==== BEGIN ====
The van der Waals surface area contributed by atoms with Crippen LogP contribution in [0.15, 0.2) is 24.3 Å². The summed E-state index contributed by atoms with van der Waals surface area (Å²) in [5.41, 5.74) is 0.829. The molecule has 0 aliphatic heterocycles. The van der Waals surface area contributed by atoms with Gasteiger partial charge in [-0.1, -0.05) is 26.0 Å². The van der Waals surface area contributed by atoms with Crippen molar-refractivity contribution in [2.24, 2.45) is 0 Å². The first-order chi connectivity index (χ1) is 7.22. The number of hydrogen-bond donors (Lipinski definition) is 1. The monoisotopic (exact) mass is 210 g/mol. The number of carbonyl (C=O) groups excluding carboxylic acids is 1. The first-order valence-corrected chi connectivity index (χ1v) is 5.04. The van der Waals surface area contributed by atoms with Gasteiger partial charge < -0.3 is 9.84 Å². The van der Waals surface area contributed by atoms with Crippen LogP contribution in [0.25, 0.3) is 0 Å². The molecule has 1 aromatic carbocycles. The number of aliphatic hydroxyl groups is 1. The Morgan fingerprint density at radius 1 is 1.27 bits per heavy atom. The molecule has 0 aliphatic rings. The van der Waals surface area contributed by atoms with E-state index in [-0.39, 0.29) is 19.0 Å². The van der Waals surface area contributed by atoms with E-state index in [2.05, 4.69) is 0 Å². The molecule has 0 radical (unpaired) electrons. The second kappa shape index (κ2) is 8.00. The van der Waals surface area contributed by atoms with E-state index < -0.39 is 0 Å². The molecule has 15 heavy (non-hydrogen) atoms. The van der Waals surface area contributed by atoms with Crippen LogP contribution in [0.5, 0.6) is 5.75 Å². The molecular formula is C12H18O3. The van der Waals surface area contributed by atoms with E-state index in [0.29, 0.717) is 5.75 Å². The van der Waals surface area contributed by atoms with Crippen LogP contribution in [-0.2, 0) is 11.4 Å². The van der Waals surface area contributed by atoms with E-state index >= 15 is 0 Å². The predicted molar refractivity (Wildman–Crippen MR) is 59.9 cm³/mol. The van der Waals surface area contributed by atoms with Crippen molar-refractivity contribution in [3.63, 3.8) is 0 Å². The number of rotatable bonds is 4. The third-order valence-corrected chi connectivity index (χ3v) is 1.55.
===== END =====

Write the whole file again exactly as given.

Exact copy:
The van der Waals surface area contributed by atoms with Crippen LogP contribution in [0.15, 0.2) is 24.3 Å². The summed E-state index contributed by atoms with van der Waals surface area (Å²) in [5.41, 5.74) is 0.829. The molecule has 0 aliphatic heterocycles. The van der Waals surface area contributed by atoms with Gasteiger partial charge in [-0.1, -0.05) is 26.0 Å². The van der Waals surface area contributed by atoms with Crippen molar-refractivity contribution in [2.24, 2.45) is 0 Å². The first-order chi connectivity index (χ1) is 7.22. The number of hydrogen-bond donors (Lipinski definition) is 1. The monoisotopic (exact) mass is 210 g/mol. The number of carbonyl (C=O) groups excluding carboxylic acids is 1. The first-order valence-corrected chi connectivity index (χ1v) is 5.04. The van der Waals surface area contributed by atoms with Gasteiger partial charge < -0.3 is 9.84 Å². The van der Waals surface area contributed by atoms with Crippen LogP contribution in [0.25, 0.3) is 0 Å². The molecule has 1 aromatic carbocycles. The number of aliphatic hydroxyl groups is 1. The Morgan fingerprint density at radius 1 is 1.27 bits per heavy atom. The molecule has 0 aliphatic rings. The van der Waals surface area contributed by atoms with E-state index in [-0.39, 0.29) is 19.0 Å². The van der Waals surface area contributed by atoms with E-state index in [2.05, 4.69) is 0 Å². The molecule has 0 radical (unpaired) electrons. The second kappa shape index (κ2) is 8.00. The van der Waals surface area contributed by atoms with E-state index < -0.39 is 0 Å². The molecule has 15 heavy (non-hydrogen) atoms. The van der Waals surface area contributed by atoms with Crippen LogP contribution in [0.5, 0.6) is 5.75 Å². The molecular formula is C12H18O3. The van der Waals surface area contributed by atoms with E-state index in [0.29, 0.717) is 5.75 Å². The van der Waals surface area contributed by atoms with Crippen LogP contribution in [-0.2, 0) is 11.4 Å². The van der Waals surface area contributed by atoms with E-state index >= 15 is 0 Å². The predicted molar refractivity (Wildman–Crippen MR) is 59.9 cm³/mol. The van der Waals surface area contributed by atoms with Crippen molar-refractivity contribution in [3.63, 3.8) is 0 Å². The number of rotatable bonds is 4. The third-order valence-corrected chi connectivity index (χ3v) is 1.55.